Republicans to seek Pelosi investigation: source

WASHINGTON (AFP) — Republicans in the House of Representatives will call Thursday for a formal probe into Democratic House Speaker Nancy Pelosi's charges that the CIA misled her on alleged torture, an official said.

"House Republicans will call today for a bipartisan investigation of Speaker Pelosi with regards to allegations the CIA lied to her" about interrogations of suspected terrorists, a senior Republican aide said on condition of anonymity.

It was not clear exactly what sort of probe Republicans were seeking into Pelosi's allegations last week that the CIA misled her and other top lawmakers about the use of techniques widely seen as torture.

But the speaker, President Barack Obama's top ally in the House, has been under pressure from Republicans to substantiate her headline-grabbing charges against the Central Intelligence Agency.

Pelosi said last week that the CIA briefed her just once, in September 2002, on tactics such as the controlled drowning known as waterboarding, and then only told her that then-president George W. Bush's legal advisers had concluded it was legal and that it was not in use.

Pelosi noted that it was later revealed that the practice was already in use at the time, and that the CIA had only acknowledged that fact in a February 2003 briefing that one of her top staff attended.

At that point, the top Democrat on the House Intelligence Committee, Representative Jane Harman, wrote a letter of protest to the CIA's top lawyer -- a letter Pelosi says she agreed with, but did not sign, and did not send a letter of her own.

The CIA has said its records into briefings for lawmakers in 2002 and 2003 show lawmakers were told that top suspected terrorists were questioned with techniques like waterboarding -- but emphasized that those records may not be reliable.

New York 'bomb gang' due in court

Four men accused of plotting to bomb New York synagogues and fire Stinger missiles at aircraft are due in court on weapons and conspiracy charges.

They were arrested on Wednesday after planting what they thought were bombs at two Bronx synagogues.

Visiting one of the synagogues, New York Police Commissioner Raymond Kelly said all four "wanted to commit jihad".

New York has been on alert since 9/11. The mayor praised police for stopping a potentially "terrible event".

The men had agreed to buy explosives from FBI agents posing as Islamic militants.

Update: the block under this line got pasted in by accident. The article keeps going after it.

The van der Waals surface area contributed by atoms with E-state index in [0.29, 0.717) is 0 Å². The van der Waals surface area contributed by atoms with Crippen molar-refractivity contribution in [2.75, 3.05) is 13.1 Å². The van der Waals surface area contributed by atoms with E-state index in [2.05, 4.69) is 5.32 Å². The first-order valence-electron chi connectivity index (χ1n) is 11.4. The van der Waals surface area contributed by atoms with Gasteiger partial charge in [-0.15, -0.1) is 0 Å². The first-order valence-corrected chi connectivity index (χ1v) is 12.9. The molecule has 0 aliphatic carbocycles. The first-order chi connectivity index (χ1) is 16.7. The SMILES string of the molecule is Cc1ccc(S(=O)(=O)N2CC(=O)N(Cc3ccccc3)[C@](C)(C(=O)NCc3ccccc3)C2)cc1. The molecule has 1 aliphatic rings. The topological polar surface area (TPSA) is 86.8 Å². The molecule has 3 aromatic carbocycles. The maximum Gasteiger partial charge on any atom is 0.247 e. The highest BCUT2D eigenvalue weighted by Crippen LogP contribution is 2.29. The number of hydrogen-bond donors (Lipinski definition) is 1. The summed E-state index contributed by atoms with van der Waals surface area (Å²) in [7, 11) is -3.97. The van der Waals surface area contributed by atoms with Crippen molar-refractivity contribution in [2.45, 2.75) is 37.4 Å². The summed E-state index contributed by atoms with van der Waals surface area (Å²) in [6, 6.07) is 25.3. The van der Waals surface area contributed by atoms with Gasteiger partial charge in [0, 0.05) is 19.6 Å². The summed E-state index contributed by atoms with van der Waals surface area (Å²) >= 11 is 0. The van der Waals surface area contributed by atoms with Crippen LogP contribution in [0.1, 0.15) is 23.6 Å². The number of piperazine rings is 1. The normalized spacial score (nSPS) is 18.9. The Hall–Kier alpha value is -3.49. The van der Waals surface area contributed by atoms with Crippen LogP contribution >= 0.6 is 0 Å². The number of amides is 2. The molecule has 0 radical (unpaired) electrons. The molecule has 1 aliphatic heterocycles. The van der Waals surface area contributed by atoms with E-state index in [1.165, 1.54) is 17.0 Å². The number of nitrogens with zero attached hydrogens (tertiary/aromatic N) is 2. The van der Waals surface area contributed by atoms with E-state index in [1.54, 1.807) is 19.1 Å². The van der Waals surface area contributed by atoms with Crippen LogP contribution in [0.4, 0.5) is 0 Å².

The four are charged with conspiracy to use weapons of mass destruction within the US and conspiracy to acquire and use anti-aircraft missiles, officials said.

The charges carry jail terms of between 25 years and life imprisonment.

The four, all Muslims, are to appear in a federal court in White Plains, New York later on Thursday.

They were named as James Cromitie (also known as Abdul Rahman), David Williams (aka Daoud and DL), Onta Williams (aka Hamza) and Laguerre Payen (aka Amin and Almondo).

A senior FBI official in New York said three were US citizens and one was from Haiti.

BBC defence and security correspondent Rob Watson says the case appears to be a classic sting operation against suspected home-grown militants rather than a plot with any links to known international terrorism.

'No risk'

Speaking outside the Riverdale Temple, one of the intended targets, New York City Mayor Michael Bloomberg praised the work of New York's police and the FBI.

The four have all made anti-Semitic statements, the police chief says
The alleged plot served as a reminder to New Yorkers to remain vigilant "at all times", the mayor said.

"The bottom line is that we have to be constantly vigilant and we have to constantly be sure that we have the best police department in the world, that they are well led and well trained."

Mr Kelly, the police commissioner, stressed that the arrests were the result of a lengthy operation and that despite the serious nature of the charges, no-one was ever actually put at risk.

According to prosecutors, the men planned to detonate cars packed with C-4 plastic explosives outside the Riverdale Temple and the Riverdale Jewish Center in the Bronx district of the city.

They also intended to target military planes at the New York Air National Guard base at Stewart Airport, 60 miles (85 km) north of New York City.

In their efforts to obtain weapons for the attack, the men dealt with an informant from the FBI, who provided the group "with an inactive missile and inert explosives."

"This was a very tightly-controlled operation but these individuals did place bombs - or what they thought were bombs - right in front of the building in which we are standing and the temple a few blocks away," Mr Kelly said.

'Sought weapons'

Outlining the charges on Wednesday night, law enforcement officials said the group set up what they believed to be 30lbs (14kg) of explosives.

According to prosecutors, Mr Cromitie - whose parents are from Afghanistan - told an FBI informant in June 2008 that he was angry over the US-led war in Afghanistan.

The suspects allegedly wanted to attack National Guard planes
He "expressed an interest in 'doing something to America"'.

From October 2008, the informant began meeting him regularly along with the four others at a house in which the FBI had concealed video and audio equipment.

The group allegedly "expressed desire" to attack targets in New York and Mr Cromitie "asked the informant to supply surface-to-air guided missiles and explosives", prosecutors say.

In April 2009, the group agreed on the synagogues they intended to attack and proceeded to conduct surveillance, including taking photographs of the warplanes at the military base, prosecutors say.

Mr Cromitie allegedly pointed out Jews in the street, saying "if he had a gun, he would shoot each one in the head", according to the district attorney's statement.

According to the statement, he told the informant that attacking the Jewish community centre would be a "piece of cake".

He also said he would be interested in joining Jaish-e-Mohammed - a Pakistan-based group considered a terrorist organisation by Washington - "to do jihad".